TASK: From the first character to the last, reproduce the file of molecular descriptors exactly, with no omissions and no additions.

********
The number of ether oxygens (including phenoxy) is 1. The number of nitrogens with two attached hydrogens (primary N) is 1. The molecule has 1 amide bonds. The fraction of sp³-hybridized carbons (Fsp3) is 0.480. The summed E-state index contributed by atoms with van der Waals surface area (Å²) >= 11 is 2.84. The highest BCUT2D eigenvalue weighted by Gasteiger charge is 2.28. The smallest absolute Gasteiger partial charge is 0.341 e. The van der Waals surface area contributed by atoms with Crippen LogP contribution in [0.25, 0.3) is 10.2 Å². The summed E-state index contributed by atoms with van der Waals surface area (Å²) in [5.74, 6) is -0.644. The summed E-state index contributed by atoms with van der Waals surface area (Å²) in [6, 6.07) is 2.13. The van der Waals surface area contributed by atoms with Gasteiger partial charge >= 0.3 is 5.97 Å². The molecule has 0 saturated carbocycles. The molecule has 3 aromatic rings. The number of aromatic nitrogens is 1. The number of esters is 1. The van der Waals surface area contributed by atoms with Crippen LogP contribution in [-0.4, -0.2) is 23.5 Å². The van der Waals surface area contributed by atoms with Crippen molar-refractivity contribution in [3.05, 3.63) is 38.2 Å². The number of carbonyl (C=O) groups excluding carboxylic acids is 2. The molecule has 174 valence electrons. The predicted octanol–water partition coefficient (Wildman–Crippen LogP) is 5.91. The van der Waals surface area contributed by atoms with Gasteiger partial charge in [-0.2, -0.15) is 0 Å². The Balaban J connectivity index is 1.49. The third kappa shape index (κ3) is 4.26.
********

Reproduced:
The number of ether oxygens (including phenoxy) is 1. The number of nitrogens with two attached hydrogens (primary N) is 1. The molecule has 1 amide bonds. The fraction of sp³-hybridized carbons (Fsp3) is 0.480. The summed E-state index contributed by atoms with van der Waals surface area (Å²) >= 11 is 2.84. The highest BCUT2D eigenvalue weighted by Gasteiger charge is 2.28. The smallest absolute Gasteiger partial charge is 0.341 e. The van der Waals surface area contributed by atoms with Crippen LogP contribution in [0.25, 0.3) is 10.2 Å². The summed E-state index contributed by atoms with van der Waals surface area (Å²) in [5.74, 6) is -0.644. The summed E-state index contributed by atoms with van der Waals surface area (Å²) in [6, 6.07) is 2.13. The van der Waals surface area contributed by atoms with Gasteiger partial charge >= 0.3 is 5.97 Å². The molecule has 0 saturated carbocycles. The molecule has 3 aromatic rings. The number of aromatic nitrogens is 1. The number of esters is 1. The van der Waals surface area contributed by atoms with Crippen LogP contribution in [-0.4, -0.2) is 23.5 Å². The van der Waals surface area contributed by atoms with Crippen molar-refractivity contribution in [3.05, 3.63) is 38.2 Å². The number of carbonyl (C=O) groups excluding carboxylic acids is 2. The molecule has 174 valence electrons. The predicted octanol–water partition coefficient (Wildman–Crippen LogP) is 5.91. The van der Waals surface area contributed by atoms with Gasteiger partial charge in [-0.2, -0.15) is 0 Å². The Balaban J connectivity index is 1.49. The third kappa shape index (κ3) is 4.26.